Buy-and-Holders Predict Future Returns Every Day While Claiming That Predictions Don’t Work



Valuation-Informed Indexing #295

by Rob Bennett

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Buy-and-Holders don’t believe in return predictions. They say that it is not possible to predict returns effectively. Their cardinal rule is that investors should never engage in market timing and so they object strongly when Valuation-Informed Indexers use return predictions to change their stock allocations. That’s market timing. It doesn’t work. It’s crazy. It’s a mistake.

They believe this stuff. They are sincere in their repulsion for market timing and for return predictions. But the Buy-and-Holders make return predictions themselves!

They don’t know it. They fool themselves into thinking that they are not making return predictions. But it’s not possible to buy stocks without first forming some idea in your mind as to what return you expect to obtain. The Buy-and-Hold idea that it is not a good idea to make return predictions is not only strategically flawed. It is a logical impossibility.

Say that you were thinking of buying a car and that for some odd reason you vowed not to consider price when doing so. Could you do it? You could physically do it. But you couldn’t do it with a clear mind. Human reason demands of us that we consider price when trading money for something that we want to obtain.

It works that way with stocks too. It’s not possible to buy stocks without the thought entering your head that you would like to obtain a return on your money that is greater than the return that you could obtain from buying less risky asset classes. And it’s not possible to go ahead with the purchase without some notion of what return you expect to obtain entering your thought process.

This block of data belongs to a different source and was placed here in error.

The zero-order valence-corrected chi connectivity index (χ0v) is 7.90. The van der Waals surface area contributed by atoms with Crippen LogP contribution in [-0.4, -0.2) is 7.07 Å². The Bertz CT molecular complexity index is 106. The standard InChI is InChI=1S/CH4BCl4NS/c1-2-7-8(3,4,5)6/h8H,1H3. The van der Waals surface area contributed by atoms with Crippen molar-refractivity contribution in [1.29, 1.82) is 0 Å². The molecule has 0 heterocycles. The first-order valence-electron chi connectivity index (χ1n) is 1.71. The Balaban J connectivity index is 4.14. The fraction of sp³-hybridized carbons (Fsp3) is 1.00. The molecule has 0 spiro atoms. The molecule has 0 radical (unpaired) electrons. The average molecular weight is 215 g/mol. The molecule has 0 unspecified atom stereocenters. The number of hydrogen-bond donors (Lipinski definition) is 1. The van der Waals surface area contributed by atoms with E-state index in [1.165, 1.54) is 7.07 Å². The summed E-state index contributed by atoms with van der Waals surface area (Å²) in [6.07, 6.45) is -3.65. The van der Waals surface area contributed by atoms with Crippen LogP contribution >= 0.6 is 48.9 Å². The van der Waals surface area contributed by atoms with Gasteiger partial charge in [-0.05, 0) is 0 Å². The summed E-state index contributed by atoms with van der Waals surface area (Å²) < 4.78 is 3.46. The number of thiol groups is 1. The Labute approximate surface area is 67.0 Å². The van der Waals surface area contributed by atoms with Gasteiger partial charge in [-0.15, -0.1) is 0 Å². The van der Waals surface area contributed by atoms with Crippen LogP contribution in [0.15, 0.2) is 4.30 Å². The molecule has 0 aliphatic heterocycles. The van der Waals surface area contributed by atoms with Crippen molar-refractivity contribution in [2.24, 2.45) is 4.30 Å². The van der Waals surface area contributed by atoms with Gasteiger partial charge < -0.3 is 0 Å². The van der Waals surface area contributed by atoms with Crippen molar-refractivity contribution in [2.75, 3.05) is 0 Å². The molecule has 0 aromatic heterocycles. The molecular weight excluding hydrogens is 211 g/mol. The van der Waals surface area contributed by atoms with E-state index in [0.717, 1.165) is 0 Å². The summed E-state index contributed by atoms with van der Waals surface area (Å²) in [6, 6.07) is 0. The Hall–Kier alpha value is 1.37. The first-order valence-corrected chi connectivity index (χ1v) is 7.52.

The Buy-and-Holders kid themselves about this. They need to believe that return predictions are not possible or they could not remain Buy-and-Holders (Buy-and-Holders who elect to become clear thinkers are transformed into Valuation-Informed Indexers!). But they are not able to keep themselves entirely in the dark. Common sense intrudes. That’s why Buy-and-Holders become uncomfortable when people like me write on the internet about the implications of the last 35 years of peer-reviewed research in this field.

Buy-and-Holders believe that they are going to obtain a return of 6.5 percent real on their stock investments. That’s the average return. So that’s their default. They compare the 6.5 percent return they expect to obtain from investing in stocks with whatever return they can obtain from less risky asset classes and elect stocks when the expected return from stocks is better. It always is. That’s why Buy-and-Holders invest most of the money that they do not expect to need within a few years in stocks.

Buy-and-Holders of course understand that they are not going to see that 6.5 percent return every year. There are some years in which stocks provide a return of 30 percent and there are some years in which stocks provide a return of a negative 30 percent. But a positive 6.5 percent is the norm. That’s what Buy-and-Holders expect. That’s what Buy-and-Holders predict.